Spain is a country of cultural and geographic contrasts united by the friendliness of our people and our great gastronomy.

To discover the best of Spain's north, we have prepared this route for you and your travel companions to enjoy.

The Serranía Celtibérica (Celtiberian Range) is sometimes referred to as Laponia Española or Spanish Lapland. Here, you will find clusters of autonomous communities, some of the least crowded places in a country known for its tourism, beautiful vistas, and extraordinary history extended back to the Middle Ages. In the RoadTrip that we have created, we suggest making Siguenza, a small town in Guadalajara, your first stop. Stroll through the town’s labyrinthine streets, visit its famous castle, and indulge in its gastronomy, specifically the torrezno, a type of fried bacon snack (we know, right?!). From here, make your way to the semidesert landscapes of the Bardenas Reales Natural Park and its iconic Castildetierra formation. Explore the park’s arid beauty on foot, by bike, or by car. North of here is the Pyrenees mountain range, which stretches 621 kilometers across northeastern Spain, from Cap de Creus on the Mediterranean Sea to Irún on the Cantabrian Sea, and is home to wondrous valleys, waterfalls, beech forests, and lakes, as well as Europe’s largest limestone massif. Next, your itinerary through Northern Spain takes you to the winding streets and pintxo bars of Pamplona’s old town and the museums, beaches, and gastronomy of San Sebastián (Donostia in Basque) and Bilbao. If geology is your thing, be sure to visit Zumaia (or Zumaya) and the 100-million-year-old sedimentary rock layers of the Deba-Zumaia flyscha. If Game of Thrones is your thing, follow the coast west past surf spots and beaches to the hermitage at San Juan de Gaztelugatxe, which fans of the series will know as Dragonstone. Climb the 241 steps to the hermitage’s bell and ring it three times to have your wish granted or ward off evil spirits. Travel from there into Asturias and to the region’s beaches (we recommend Cuevas del Mar and the surreal Playa de Gulpiyuri in Llanes), fishing villages, and to Cabo de Peñas, one of our favorite stops and a phenomenal place to watch the sunset. End your journey in Galicia after traveling through the Picos de Europa National Park, set in the Cantabrian Mountains, and maybe getting sidetracked in Bulnes, which is accessible only on foot and by funicular and well worth the exertion. In Galicia, visit the Praia das Catedrais (Cathedrals Beach) and the Cíes Islands and delight in some of the world’s best seafood along the Camino de Santiago (the Way of St. James), which will take you to Santiago de Compostela, the proper end of our journey. This itinerary is drivable/rideable year-round though do keep in mind that Northern Spain gets its fair share of snow in the winter.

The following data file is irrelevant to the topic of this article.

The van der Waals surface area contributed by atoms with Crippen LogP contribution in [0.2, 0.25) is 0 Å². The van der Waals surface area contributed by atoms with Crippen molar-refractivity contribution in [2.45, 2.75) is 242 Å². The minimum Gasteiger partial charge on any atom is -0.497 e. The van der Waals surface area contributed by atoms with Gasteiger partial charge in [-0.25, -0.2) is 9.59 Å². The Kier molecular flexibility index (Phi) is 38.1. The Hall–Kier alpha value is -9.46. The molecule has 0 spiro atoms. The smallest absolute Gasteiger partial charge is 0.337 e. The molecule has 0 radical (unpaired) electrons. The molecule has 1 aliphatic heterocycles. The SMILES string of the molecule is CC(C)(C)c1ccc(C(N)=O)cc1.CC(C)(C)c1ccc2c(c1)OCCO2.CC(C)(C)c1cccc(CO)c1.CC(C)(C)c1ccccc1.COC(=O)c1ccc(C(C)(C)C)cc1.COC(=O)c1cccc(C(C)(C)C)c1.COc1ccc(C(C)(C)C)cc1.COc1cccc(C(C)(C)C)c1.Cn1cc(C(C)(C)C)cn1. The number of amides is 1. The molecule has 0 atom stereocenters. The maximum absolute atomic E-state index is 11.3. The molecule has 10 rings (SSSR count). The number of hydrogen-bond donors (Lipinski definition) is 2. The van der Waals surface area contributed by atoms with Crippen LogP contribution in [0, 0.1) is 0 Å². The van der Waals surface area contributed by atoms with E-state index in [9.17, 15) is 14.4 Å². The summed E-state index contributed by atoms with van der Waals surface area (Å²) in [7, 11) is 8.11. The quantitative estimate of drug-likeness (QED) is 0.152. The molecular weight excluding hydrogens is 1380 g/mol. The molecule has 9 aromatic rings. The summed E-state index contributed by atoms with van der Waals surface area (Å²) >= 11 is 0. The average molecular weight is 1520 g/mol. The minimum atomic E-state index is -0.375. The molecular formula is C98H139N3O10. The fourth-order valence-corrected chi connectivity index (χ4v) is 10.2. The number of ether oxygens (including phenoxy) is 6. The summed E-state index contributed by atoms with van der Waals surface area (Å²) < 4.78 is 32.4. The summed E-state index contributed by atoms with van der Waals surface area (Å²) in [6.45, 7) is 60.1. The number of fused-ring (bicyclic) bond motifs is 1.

Join us for part two of our journey, which will take us through the grandeur of Southern Spain.